Retail and retail websites have it right. They have a return policy that makes it easy to correct a mistake if needed. Two weeks ago I over ordered on skincare products through Amazon and was able to cancel some since they weren’t processed. It was very easy to cancel and all I had to do was hit the ‘Cancel’ button. This is also another reason why Amazon is probably dominating the market right now and why Jeff Bezos is the richest man in the world. People shop on Amazon because it’s secure, there’s Prime, and because there’s room to make some mistakes. Costco is another example of a company with a great return policy. Despite limited store hours, they remain popular and often times busy on the weekends and after work hours on the weekdays. If more companies put a little more effort into their return or cancellation policies, then there would be more happy customers in life. I mean I swear we all make mistakes right?
Then you have the airline industry or third party vendors like Expedia who have horrible cancellation policies. It’s funny because in retail there’s opportunity for returns on a product that probably won’t break the bank. However, cancelling an airplane ticket means forfeiting your money or having to pay a ridiculous cancellation fee just to change flights. This to me is just highway robbery. Customers are left with nothing.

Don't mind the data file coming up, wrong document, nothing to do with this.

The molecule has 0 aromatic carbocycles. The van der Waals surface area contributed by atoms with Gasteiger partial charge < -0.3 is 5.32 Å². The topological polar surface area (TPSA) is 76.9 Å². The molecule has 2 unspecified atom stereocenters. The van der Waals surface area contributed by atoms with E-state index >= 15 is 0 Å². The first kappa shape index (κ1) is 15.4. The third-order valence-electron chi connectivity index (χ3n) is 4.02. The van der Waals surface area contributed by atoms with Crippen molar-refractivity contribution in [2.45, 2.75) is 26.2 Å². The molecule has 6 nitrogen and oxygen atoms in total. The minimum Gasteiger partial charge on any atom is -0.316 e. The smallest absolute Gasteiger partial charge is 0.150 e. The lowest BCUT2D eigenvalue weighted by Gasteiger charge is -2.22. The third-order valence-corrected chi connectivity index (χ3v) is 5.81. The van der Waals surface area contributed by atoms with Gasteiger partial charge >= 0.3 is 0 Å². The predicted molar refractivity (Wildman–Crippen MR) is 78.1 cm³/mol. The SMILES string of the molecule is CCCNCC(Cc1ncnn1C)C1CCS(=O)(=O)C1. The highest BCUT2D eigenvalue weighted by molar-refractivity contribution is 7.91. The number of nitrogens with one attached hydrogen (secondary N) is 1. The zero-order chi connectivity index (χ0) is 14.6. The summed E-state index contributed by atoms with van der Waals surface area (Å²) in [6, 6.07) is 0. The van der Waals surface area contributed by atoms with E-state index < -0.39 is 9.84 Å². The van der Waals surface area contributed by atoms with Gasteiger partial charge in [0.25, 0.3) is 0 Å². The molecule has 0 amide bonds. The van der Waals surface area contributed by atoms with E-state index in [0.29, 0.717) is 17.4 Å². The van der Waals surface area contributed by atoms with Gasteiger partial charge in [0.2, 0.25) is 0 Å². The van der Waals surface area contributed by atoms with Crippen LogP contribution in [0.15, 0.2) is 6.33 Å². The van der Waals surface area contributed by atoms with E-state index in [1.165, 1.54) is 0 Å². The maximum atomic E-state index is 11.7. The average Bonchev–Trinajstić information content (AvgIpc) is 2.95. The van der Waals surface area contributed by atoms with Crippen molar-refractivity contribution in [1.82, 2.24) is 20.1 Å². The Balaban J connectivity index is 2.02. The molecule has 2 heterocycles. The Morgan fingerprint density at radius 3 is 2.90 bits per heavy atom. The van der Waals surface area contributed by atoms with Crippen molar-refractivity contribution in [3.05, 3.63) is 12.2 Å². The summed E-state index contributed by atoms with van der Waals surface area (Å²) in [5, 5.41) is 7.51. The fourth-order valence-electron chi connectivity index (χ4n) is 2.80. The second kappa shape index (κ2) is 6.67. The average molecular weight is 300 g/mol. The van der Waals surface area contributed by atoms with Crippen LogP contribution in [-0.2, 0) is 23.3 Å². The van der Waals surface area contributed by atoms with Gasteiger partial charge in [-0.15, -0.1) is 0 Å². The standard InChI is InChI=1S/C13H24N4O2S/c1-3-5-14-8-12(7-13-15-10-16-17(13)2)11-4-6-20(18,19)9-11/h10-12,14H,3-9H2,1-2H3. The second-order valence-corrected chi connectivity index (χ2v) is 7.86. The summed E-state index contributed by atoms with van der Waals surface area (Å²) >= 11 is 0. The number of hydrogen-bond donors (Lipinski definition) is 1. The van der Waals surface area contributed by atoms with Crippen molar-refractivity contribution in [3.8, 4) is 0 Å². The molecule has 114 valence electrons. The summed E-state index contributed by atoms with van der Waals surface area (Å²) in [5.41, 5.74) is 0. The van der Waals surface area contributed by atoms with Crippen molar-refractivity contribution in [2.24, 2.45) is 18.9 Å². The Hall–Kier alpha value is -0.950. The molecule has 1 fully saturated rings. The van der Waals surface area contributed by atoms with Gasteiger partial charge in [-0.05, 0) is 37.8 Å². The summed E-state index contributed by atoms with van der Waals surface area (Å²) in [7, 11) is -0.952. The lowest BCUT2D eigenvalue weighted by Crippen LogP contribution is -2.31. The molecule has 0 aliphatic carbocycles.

Recently I decided to pull some money out of our brokerage account to put back in the bank. Well I sort of had a change of heart, but it was too late to make a change. There was no delete button or no cancel button. I even tried to edit the amount just so I wouldn’t pull so much out, but that didn’t even work. This raises the issue that more and more companies need to build in an edit or cancel button because many of us need one. There are articles being written about millennials and perfectionism from USA Today to the New York Post. Well, it’s probably because there’s no back button, no edit or cancel button to many websites we interact with. Okay probably not the main reason, but you get the gist. Even if we try to correct our mistake, we’ll probably be met with “sorry that’s user error”. Okay, then what’s the point of having jobs called UI Desinger?